Group III prices were generally stable, as supply and demand fundamentals appeared more balanced and sellers were not as eager to adjust prices down, although prices have softened in China due to competition with domestic supplies.

Spot base oil prices in Asia were stable to soft this week on increased supply levels and weaker demand. The ranges portrayed below reflect bids and offers, as well as deals and published prices widely regarded as benchmarks for the region.

Ex-tank Singapore prices were mostly unchanged from the previous week. Spot prices for the Group I solvent neutral 150 grade were heard at $1,170/t-$1,200/t, and the SN500 at $1,360/t-$1,400/t. Bright stock was assessed down by $30/t at $1,440/t-$1,480/t, all ex-tank Singapore.

Prices for the Group II 150 neutral were heard at around $1,320/t-$1,360/t, while the 500N was lower by $10/t at $1,370/t-$1,410/t, ex-tank Singapore.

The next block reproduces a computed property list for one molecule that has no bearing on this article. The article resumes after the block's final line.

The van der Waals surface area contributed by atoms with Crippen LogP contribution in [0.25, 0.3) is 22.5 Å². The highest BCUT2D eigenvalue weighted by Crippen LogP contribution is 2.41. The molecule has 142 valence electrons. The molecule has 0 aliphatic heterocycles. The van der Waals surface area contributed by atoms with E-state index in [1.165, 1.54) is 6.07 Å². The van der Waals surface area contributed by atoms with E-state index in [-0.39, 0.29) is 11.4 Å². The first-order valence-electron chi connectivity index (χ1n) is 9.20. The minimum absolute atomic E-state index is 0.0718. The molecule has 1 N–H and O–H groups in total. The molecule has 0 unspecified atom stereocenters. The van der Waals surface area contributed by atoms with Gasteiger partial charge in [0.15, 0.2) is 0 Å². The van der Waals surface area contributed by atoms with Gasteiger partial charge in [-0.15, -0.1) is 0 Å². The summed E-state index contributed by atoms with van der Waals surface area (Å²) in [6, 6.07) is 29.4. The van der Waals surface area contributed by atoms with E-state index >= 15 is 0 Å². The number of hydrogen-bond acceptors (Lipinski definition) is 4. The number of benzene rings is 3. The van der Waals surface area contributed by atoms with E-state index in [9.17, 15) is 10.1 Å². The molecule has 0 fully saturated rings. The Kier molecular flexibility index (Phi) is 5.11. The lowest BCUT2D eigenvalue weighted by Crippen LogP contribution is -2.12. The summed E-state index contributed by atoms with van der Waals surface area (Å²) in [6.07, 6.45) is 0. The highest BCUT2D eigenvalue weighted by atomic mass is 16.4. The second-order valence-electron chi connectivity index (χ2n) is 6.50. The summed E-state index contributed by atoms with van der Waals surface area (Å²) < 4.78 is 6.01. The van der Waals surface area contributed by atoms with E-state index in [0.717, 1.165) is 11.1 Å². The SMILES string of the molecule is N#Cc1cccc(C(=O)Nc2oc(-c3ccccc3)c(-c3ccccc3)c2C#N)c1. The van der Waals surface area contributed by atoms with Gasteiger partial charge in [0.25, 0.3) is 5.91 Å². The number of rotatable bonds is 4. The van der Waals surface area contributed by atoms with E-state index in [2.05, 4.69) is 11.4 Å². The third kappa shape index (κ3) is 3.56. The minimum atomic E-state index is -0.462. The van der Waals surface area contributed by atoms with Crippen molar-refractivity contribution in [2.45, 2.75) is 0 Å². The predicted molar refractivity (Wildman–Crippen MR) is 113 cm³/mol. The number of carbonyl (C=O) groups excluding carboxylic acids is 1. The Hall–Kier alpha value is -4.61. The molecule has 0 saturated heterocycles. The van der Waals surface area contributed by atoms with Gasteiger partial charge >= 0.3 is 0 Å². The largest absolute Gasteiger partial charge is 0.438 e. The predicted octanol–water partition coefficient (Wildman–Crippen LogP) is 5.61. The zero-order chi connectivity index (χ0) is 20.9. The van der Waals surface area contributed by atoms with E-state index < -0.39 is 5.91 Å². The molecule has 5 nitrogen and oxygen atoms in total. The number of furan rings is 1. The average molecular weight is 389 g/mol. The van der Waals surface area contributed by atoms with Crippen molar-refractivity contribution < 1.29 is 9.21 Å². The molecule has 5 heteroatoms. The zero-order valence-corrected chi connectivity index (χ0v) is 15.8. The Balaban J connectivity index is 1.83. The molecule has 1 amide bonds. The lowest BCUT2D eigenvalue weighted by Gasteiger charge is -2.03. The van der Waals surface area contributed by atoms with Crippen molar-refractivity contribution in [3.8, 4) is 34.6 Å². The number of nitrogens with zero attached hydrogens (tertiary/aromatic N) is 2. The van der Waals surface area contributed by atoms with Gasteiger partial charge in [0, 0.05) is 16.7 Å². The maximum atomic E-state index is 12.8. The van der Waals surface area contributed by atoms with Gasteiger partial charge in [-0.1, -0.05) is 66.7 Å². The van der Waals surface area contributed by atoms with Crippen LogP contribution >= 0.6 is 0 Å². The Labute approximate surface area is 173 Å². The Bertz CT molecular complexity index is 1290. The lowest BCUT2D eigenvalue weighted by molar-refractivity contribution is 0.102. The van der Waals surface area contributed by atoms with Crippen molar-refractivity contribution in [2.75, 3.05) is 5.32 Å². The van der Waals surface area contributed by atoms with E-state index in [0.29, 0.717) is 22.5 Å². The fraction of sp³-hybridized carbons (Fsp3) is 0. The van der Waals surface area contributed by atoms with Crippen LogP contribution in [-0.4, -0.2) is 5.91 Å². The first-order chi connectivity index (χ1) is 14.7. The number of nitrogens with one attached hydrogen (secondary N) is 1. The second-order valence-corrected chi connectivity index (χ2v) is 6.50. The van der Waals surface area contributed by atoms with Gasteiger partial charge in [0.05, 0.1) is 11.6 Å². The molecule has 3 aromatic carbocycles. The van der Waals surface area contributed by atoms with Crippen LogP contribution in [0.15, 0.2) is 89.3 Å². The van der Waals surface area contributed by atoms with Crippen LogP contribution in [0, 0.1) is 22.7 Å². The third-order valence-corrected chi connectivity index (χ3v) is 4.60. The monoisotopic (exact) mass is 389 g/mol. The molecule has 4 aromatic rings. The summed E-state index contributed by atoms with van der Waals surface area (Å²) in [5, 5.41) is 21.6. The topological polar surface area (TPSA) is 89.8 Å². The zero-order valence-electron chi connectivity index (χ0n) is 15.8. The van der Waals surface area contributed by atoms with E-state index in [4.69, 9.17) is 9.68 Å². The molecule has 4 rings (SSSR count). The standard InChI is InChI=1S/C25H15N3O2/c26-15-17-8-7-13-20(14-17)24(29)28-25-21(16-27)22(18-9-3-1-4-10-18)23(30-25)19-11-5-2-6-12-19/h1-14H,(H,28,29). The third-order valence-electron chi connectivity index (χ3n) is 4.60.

On an FOB Asia basis, Group I SN150 was down by $20/t at $1,070/t-$1,110/t, and the SN500 was also lower by $20/t at $1,230/t-$1,270/t. Bright stock prices fell by a heftier $40/t to $1,270/t-1,320/t, FOB Asia.

The Group II 150N was assessed down by $30/t at $1,240/t-$1,280/t FOB Asia, and the 500N and 600N cuts moved down by $30/t as well to $1,290/t-$1,340/t, FOB Asia.

In the Group III segment, prices were stable. The 4 centiStoke was steady at $1,650-$1,690/t, and the 6 cSt at $1,630/t-$1,670/t. The 8 cSt grade was holding at $1,360-1,400/t, FOB Asia, all for fully approved product.

Gabriela Wheeler can be reached directly at 

Lubes’n’Greases shall not be liable for commercial decisions based on the contents of this report.

Archived base oil price reports can be found through this link:

Historic and current base oil pricing data are available for purchase in Excel format.